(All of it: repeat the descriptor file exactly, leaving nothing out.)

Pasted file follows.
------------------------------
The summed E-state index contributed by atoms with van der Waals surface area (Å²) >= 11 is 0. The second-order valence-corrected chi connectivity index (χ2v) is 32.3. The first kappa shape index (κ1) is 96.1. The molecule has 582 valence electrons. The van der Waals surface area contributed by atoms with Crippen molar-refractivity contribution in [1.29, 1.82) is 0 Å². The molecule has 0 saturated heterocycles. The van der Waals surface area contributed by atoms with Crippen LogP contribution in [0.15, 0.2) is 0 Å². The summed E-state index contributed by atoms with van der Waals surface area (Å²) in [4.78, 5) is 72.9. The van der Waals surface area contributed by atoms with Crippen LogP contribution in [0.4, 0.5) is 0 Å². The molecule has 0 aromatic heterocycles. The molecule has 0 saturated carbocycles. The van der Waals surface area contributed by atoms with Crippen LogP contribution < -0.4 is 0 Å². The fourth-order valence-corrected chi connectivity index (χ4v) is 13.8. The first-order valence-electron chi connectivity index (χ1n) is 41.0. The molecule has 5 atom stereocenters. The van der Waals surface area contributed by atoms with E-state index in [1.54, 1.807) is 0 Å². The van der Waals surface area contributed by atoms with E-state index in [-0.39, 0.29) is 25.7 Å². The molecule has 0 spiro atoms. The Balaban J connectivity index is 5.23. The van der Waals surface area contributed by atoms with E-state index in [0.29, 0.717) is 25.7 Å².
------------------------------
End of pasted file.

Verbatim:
The summed E-state index contributed by atoms with van der Waals surface area (Å²) >= 11 is 0. The second-order valence-corrected chi connectivity index (χ2v) is 32.3. The first kappa shape index (κ1) is 96.1. The molecule has 582 valence electrons. The van der Waals surface area contributed by atoms with Crippen molar-refractivity contribution in [1.29, 1.82) is 0 Å². The molecule has 0 saturated heterocycles. The van der Waals surface area contributed by atoms with Crippen LogP contribution in [0.15, 0.2) is 0 Å². The summed E-state index contributed by atoms with van der Waals surface area (Å²) in [4.78, 5) is 72.9. The van der Waals surface area contributed by atoms with Crippen LogP contribution in [0.4, 0.5) is 0 Å². The molecule has 0 aromatic heterocycles. The molecule has 0 saturated carbocycles. The van der Waals surface area contributed by atoms with Crippen LogP contribution < -0.4 is 0 Å². The fourth-order valence-corrected chi connectivity index (χ4v) is 13.8. The first-order valence-electron chi connectivity index (χ1n) is 41.0. The molecule has 5 atom stereocenters. The van der Waals surface area contributed by atoms with E-state index in [1.54, 1.807) is 0 Å². The van der Waals surface area contributed by atoms with E-state index in [-0.39, 0.29) is 25.7 Å². The molecule has 0 spiro atoms. The Balaban J connectivity index is 5.23. The van der Waals surface area contributed by atoms with E-state index in [0.29, 0.717) is 25.7 Å².